The Playgoer: "Regional" Theatre= American Theatre

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Sunday, June 25, 2006

"Regional" Theatre= American Theatre

Terry Teachout asks the right question: "why are America’s best regional theater companies not as well known as our museums, symphony orchestras, and opera companies?"

For more, he points us to his freely available WSJ column on the topic here. Money quote:

When a museum in Los Angeles or Philadelphia puts on a major exhibition, nobody in the world of art assumes it to be second-rate merely because it doesn't travel to the Metropolitan Museum. The same thing ought to be true of a theatrical production. That's why the time has come for American playgoers -- and, no less important, arts editors -- to start treating regional theater not as a minor-league branch of Broadway but as an artistically significant entity in and of itself.

As I've said, we already have an American National Theatre, performing the finest plays by our finest trained artists, maintaining a national repertory. It's just not in New York, and not in any one city.

Just ask any good New York actor, director, or designer who spends most months out of the year on the road.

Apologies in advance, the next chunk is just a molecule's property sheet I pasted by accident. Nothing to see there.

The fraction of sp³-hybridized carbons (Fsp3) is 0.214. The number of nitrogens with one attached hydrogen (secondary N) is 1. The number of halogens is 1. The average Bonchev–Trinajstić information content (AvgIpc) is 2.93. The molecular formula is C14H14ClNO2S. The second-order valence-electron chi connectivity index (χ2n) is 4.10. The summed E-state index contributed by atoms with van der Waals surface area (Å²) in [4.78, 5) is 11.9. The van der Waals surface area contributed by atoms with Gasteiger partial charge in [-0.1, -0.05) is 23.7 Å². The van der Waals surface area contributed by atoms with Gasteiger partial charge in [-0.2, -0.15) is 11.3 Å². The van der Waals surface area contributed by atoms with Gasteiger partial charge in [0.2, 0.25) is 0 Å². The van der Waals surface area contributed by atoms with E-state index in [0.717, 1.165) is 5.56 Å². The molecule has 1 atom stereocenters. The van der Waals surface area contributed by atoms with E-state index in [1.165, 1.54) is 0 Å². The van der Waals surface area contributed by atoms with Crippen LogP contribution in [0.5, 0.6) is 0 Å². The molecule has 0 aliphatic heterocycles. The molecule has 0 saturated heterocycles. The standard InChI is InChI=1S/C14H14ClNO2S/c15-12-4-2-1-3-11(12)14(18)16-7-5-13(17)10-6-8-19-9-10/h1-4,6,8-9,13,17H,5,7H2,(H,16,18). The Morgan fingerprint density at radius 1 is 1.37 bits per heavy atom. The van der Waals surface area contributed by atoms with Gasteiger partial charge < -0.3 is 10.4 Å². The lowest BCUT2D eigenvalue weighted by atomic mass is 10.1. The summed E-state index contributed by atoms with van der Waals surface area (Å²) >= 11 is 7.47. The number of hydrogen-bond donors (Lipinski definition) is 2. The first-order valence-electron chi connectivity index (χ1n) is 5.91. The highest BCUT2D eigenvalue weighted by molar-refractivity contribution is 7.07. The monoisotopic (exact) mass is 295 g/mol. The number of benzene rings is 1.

6 comments:

Anonymous said...

Maybe if the regional theaters didn't often regard themselves as Bway tryout houses, nobody else would either.

The Playgoer said...

Well, be fair. Maybe SOME do. Yes, Jack O'Brien's Old Globe, Nicholas Martin's Huntington, and a few others have set their sights on B'way. Most others I'm sure dream of a show going there. Many take projects on (with attached "enhancement money") under the promise that a producer really intends to "move" the show.

But that's not even a realistic opportunity for 3/4 of all LORT theatres. And of the other 1/4 maybe one show a season is designed that way.

I believe the best antidote to anonymous's complaint is to celebrate more the everyday work done in regional theatres, and not just cover them when they invite critics expressly to promote a B'way transfer. (Which seems to constitute the Times's regional coverage, for instance.)

Anonymous said...

Agreed. Totally. My only point is that the regional theaters are themselves often comlicit in this nasty business. There's nothing "regional" about regional theaters for the most part. With few exceptions, they do many of the same shows, typically those that have proven successful in New York already and that have small (ie inexpensive) casts. When they do new plays in a major way, they have an eye on a Bway transfer.
Solution: abolish capitalism.

Scott Walters said...

Anonymous is blaming the victim. Because of the lack of coverage of regional theatre productions, one way that the feel they can raise their profile is through a Broadway transfer. The belief, borne out too often in reality, is that donors, foundations, and patrons will take their theatre more seriously (and they will give more generously) once they have the Broadway stamp of approval.

Anonymous said...

True, within a particular circular system and mindset. But not true for those few brave theaters that take their LOCAL status seriously. More generally, the regional theaters can make the choice to opt out of the system and work on a smaller scale.

freespeechlover said...

Can;t we make New York city the nation's capital and dump D.C.?